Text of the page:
This Underwater Drone Uses Changing Temperatures To Run And Recharge

If you want to study what lurks in the deepest, darkest parts of the ocean, an underwater drone system is your best choice. A California-based startup called Seatrec should soon power such systems by taking advantage of the ocean’s changing temperatures.

So, before going deeper into the topic, what exactly are underwater drones? Typically, they are torpedo-shaped autonomous underwater vehicles (AUVs) that utilize buoyancy to propel themselves. These drones have proven to be a game-changer for studying the world’s oceans; everything from shipwreck hunting to exploring the deepest, darkest parts of the ocean floor has found the use for underwater drones – and the money and time they save. Imagine the use of underwater drones to scan for many sites simultaneously, eliminating the need for another expensive voyage.

Even Jim Delgado, senior vice president at underwater archeology firm SEARCH, believes that this innovation is proof that we’re in a whole new era of exploration, discovery, and understanding.

However, any drone requires power to function, and the current ways of keeping AUVs running have turned many of these machines into “disposable” devices, as researchers lack the resources and technologies to retrieve them once the mission is over. That could mean more Li-Ion batteries in the sea, where they can pollute and leak toxic chemicals.

That’s Where The Seatrec System Comes In

Underwater Drone picture

The startup claims that its SL1 Thermal Energy Harvesting System can already help save researchers the time and money of using robotic underwater drones for oceanographic exploration. The startup is working its system to work with autonomous underwater drones. And it has partnered with Northrop Grumman to develop an underwater recharging station for oceangoing drones that incorporates the defense giant’s self-insulating electrical connectors capable of operating while submerged.

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Underwater Drone – How it Works

Underwater Drone oceanography

Based on a concept developed by Henry Stommel, the system utilizes phase-change materials. The energy-harvesting system works by taking advantage of certain substances’ transition from solid-to-liquid and liquid-to-gas phases when heated. In other words, the company harnesses the pressure changes to generate electricity in the most eco-friendly manner possible.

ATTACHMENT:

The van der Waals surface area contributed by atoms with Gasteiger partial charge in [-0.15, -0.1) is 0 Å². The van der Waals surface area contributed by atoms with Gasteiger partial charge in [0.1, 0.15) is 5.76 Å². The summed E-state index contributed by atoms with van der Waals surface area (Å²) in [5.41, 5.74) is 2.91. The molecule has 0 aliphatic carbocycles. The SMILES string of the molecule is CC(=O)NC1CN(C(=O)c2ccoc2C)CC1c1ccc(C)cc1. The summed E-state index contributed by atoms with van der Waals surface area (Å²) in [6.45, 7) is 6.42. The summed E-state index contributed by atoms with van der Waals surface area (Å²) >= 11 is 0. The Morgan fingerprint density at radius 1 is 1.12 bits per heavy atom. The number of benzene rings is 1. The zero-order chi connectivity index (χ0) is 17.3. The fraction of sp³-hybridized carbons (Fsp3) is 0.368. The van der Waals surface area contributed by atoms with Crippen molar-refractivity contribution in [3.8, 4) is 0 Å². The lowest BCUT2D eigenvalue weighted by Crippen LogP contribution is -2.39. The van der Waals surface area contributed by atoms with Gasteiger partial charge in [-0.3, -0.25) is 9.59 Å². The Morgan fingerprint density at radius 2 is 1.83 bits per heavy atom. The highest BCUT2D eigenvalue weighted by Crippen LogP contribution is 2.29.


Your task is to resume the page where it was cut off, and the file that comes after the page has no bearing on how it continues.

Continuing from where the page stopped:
To make phase changes happen, the system taps the temperature differences between colder water at the depths and warmer water at the surface. Even a relatively simple robotic probe can generate electricity by changing its buoyancy to either shift or float in the ocean.

In the case of Seatrec’s underwater drone, they use paraffin wax-based material inside an aluminum cylinder. And running lengthwise through the center of the cylinder is a rubber tube filled with hydraulic oil.

When the underwater drone is gliding in the cooler part of the ocean, the wax stays solid. As the glider climbs into warmer areas, the wax begins to melt. The wax then becomes a liquid and pushes on the tube, forcing the hydraulic oil thru a generator.

The high-pressure oil spins the generator, creating electricity for the batteries. When the drone goes back into the abyss, the wax solidifies, and the oil flows back in.

Seatrec hopes that this breakthrough could support commercial ventures such as the aquaculture and deep-sea mining industries, although the latter might be controversial due to their environmental impacts.

About Seatrec

SEATREC – Delivering On Henry Stommel’s Vision

In 2002, Seatrec received an award for its revolutionary work in creating green energy solutions for persistent oceanographic studies to power profiling floats and underwater drones. Competitors were asked to submit their ideas and prototypes to integrate ocean observing platforms with marine energy systems.

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Seatrec designs and manufactures energy harvesting systems to generate electricity from the ocean. This innovation can be used to power different machines and equipment in a cost-effective and eco-friendly way possible. Incorporated in 2016, it originated from NASA’s Jet Propulsion Lab, California Institute of Technology to provide power for remote locations. It’s headquartered in Monrovia, CA. You can visit their site at

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